Religious institutions that use government power in support of themselves and force their views on persons of other faiths or of no faith undermine all our civil rights. – Thomas Jefferson
Much of the talk of Christian worldview in America is still colored by the culture wars of the 1980s where Christians see themselves as “victims” of a secular culture. Many make the assumption that this was once a Christian nation and it’s time to “take it back.” They watch carefully what happens in courts where they feel the Christian viewpoint is being discriminated against, as if the courts should be supporting biblical truth or be guardians of the Kingdom of God (which, of course, they are not).
So for many of these people religious freedom means freedom to express our Christian convictions and values in the marketplace and in public schools and other public places. Many Christians today believe that religious freedom means freedom to express their religious beliefs. This is a fine thing to seek, but it’s missing one important step. True religious freedom must be freedom for everyone’s religious beliefs, not just ours. This is the core of religious freedom — religious freedom for everyone, or, as Os Guinness puts it, freedom for “all religions and none.”
Thomas Jefferson, one of our Founding Fathers and main proponent of religious freedom, wrote: “Religious institutions that use government power in support of themselves and force their views on persons of other faiths or of no faith undermine all our civil rights.”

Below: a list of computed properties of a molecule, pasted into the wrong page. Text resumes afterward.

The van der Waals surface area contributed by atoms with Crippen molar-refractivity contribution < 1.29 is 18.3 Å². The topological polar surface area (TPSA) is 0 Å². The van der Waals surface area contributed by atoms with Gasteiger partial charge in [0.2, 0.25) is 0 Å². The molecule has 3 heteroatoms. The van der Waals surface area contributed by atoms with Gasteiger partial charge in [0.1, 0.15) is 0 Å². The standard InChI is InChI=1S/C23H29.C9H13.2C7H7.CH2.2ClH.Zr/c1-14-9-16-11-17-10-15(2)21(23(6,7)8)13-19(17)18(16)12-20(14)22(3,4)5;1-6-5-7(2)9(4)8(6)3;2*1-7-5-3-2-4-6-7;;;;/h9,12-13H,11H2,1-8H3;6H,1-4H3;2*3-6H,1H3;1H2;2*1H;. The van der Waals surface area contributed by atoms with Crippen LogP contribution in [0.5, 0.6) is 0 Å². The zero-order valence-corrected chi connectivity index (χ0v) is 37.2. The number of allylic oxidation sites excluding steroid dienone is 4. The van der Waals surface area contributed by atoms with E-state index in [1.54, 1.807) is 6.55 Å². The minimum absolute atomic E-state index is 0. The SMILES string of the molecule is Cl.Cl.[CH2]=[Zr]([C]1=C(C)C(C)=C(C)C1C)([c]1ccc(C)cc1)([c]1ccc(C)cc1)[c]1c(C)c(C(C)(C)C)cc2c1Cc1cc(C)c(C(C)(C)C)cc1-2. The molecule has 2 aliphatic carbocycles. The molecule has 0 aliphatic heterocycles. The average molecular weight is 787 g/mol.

This needs to be not just a point we tolerate. It is a point we must champion. Christians need to be seen as the champion of respect for everyone else’s religious freedom. When we respect the religious freedom of others in the public square, then we will be much more likely to be heard when we get our chance to voice our beliefs on that same platform.
It’s also often true that when Christians talk about worldview, many do so in an antagonistic way, taking cheap shots at political parties and trying to paint everyone who doesn’t agree with what have become Christian cultural issues as imbeciles. Great, let’s just get in there and sling mud like the rest of them. We need to rise above this.
This is when Christian worldview needs to not be in opposition to everyone else’s worldview. It should respectfully take into account everyone else’s worldview; otherwise how will we ever be able to open a dialogue with the world and reason people in a civil way toward faith? A Christian worldview should not be in opposition to the world; it should be a bridge to talking to others about our faith from a place of respecting their right to believe whatever they believe now. It’s not our view versus their view; it’s understanding everyone’s view so that we can create bridges pointing people to the truth, and the truth is Jesus, not an issue, but a person.
What an opportunity for Christians to take the high road. At a time like this, we will stand out because we will rise above the petty wars and the mudslinging and create a respectful dialogue. And remember, dialogue is two-way. It’s a conversation, not a bullhorn.